When all else fails…

Sometimes we let Sandy, our 10-year old small poodle, into the backyard (it’s fenced). Usually she scratches the door to be let in after about 10 minutes of exploring. Yesterday, after about 20 minutes, we could hear her barking in the distance – definitely not at the back door, where she usually stands and barks to be let back into the house. Seeing as how it was 0 celsius (or 32 Fahrenheit) and Sandy was wearing her trusty purple vest, I wasn’t concerned. But my wife started worrying that Sandy was stuck or trapped in the snow. Since I was wearing a t-shirt and sweatpants, I wasn’t keen on venturing outside. But after calling to Sandy a couple of times with no response, my wife insisted that one of us go check on Sandy.

Yes, as I mentioned in my previous post, my wife IS always right.

I threw on some boots and went outside without a jacket. Sure enough, Sandy was standing in the backyard, on the side of the house, wearing her purple vest. Except that: 1) the hood of her vest was hiked up over her head, completely covering her eyes and 2) she wasn’t moving.

I should mention that we purchased the vest to give her a sense of comfort and reassurance similar to the concept behind the ThunderShirt pictured below:


Thundershirt (model: unknown). Available from your local Bed, Bath and Beyond.


We tried the Thundershirt for Sandy, to try to reduce some of her anxiety, but it didn’t seem to do anything for her. We then went to Petsmart and tried the purple vest by North Fetch (yes, that’s right, a clever pun on the North Face but for pets, as pictured below).

North Fetch parka (model: also unknown). Available from your local Petsmart.

Her North Fetch vest has done wonders for her – she loves wearing it, it keeps her warm, and magically seems to reduce her anxiety significantly. It swaddles her and keeps her feeling secure.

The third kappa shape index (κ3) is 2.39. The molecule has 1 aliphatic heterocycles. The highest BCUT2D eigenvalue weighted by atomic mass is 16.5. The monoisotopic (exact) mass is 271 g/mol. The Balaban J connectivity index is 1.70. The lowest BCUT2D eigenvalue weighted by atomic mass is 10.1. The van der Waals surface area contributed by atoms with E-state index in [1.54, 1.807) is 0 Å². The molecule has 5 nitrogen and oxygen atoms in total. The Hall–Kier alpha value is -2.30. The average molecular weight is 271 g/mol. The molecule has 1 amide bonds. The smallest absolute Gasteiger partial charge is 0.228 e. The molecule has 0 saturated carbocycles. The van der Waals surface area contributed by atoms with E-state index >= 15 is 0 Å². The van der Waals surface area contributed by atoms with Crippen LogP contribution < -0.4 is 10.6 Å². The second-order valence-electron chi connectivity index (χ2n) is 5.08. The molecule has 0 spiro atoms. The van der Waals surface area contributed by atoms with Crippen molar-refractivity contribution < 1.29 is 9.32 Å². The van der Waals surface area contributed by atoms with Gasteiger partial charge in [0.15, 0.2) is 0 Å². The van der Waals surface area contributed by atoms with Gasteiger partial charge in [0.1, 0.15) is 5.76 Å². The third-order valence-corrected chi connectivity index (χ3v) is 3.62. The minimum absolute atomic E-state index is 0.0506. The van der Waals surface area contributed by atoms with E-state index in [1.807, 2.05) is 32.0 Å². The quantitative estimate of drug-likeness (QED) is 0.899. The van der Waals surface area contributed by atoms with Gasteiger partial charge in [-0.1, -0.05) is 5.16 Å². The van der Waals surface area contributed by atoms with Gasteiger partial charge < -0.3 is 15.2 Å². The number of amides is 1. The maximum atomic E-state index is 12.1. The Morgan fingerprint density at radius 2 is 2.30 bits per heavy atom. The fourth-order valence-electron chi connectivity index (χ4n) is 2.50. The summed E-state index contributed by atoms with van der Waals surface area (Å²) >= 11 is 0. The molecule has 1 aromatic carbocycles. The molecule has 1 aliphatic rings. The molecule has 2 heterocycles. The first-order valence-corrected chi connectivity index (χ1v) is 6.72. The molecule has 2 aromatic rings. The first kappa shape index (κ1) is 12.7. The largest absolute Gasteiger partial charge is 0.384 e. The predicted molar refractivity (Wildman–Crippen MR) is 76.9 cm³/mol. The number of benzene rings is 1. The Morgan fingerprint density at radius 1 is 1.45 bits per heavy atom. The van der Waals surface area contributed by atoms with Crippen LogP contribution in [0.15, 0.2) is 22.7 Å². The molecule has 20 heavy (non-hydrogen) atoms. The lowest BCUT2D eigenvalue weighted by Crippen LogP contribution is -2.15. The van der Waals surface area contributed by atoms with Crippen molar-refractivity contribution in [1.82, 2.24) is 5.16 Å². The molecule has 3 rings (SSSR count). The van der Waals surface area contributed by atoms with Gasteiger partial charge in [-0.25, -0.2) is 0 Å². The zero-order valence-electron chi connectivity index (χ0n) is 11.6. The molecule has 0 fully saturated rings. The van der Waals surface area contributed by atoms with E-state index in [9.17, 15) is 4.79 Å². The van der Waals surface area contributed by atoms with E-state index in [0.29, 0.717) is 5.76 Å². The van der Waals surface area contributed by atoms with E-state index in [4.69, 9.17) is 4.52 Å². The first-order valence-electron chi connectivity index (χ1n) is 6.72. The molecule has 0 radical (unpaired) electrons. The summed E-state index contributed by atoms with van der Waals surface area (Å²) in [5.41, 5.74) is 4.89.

The  North Fetch vest has a snap that locks the hood in place, preventing it from accidentally covering her face. Except on this occasion, Sandy had gone outside with the hood unsnapped, and somehow she managed to get it to cover her head entirely.

I called out to her. She did not move. Not one single muscle. Given her hyperactive personality, this was an absolutely unusual response. A brief moment of panic set in. Was she hurt? Were her paws frozen in place? Was she contemplating the vastness of the universe and her place in it? And no, she did not look cool, like a young Jedi in training wearing a helmet with a blast shield visor, learning to listen to her inner feelings and trust the ways of the Force:

Helmet with blast shield (model: Luke Skywalker). Available from any Rebel base (location: hidden).

I trudged up to her, slowly repeating her name. Nothing. Then it dawned on me. She had probably been standing in place like this for what must have seemed, to her at least, to be an eternity, rendered immobile by this temporary loss of sight, and clueless as to what to do. Like a computer program caught in a loop. (Of course, I should point out that her access to the legendary canine sense of smell was in no way impeded by the hood of her vest, but I digress). So I reached down and pulled the hood back so she could see again…

…and the second she saw the light, she exploded out of her stance and bolted for the back door at what must have been the fastest she has EVER run. Outrunning the confusion, fear, and cold (not to mention guilt and embarrassment – I mean really, she couldn’t have figured out how to walk 30 feet to the back door using a path she has walked at least 7,000 times before?)

Into the house she ran, where she knew she would find immediate reassurance from my wife that everything’s going to be alright. Any time she’s scared, she immediately runs to my wife for reassurance. Once she was reassured in the warmth of the kitchen, I removed the vest because, well, it was wet. As was the fur on the top of her head. So we guessed she must have been vigorously sniffing in a few inches of snow and the hood must have fallen forward covering her eyes. Knowing how much this must have bothered her, she probably then proceeded to use her front paws to rid herself of this nuisance, only to succeed at pushing the hood that much further forward. Imagine that! Defeated by the evolution of canine legs. Thrust into that heart of darkness, her solution? Stand frozen in place and wait for help to arrive.

After less than 10 minutes of lying on the rug, she stood up, wandered over to her drying vest, and nudged it with her snout. Dutifully, I bundled her up in it, fully expecting her to wander back to her dog bed, circle a single point on the floor three or four times, and lie herself down for a well-earned nap. Only, she walked straight to the back door and scratched it with her paw, waiting to be let out. Perhaps to repeat the afternoon’s excitement all over again.


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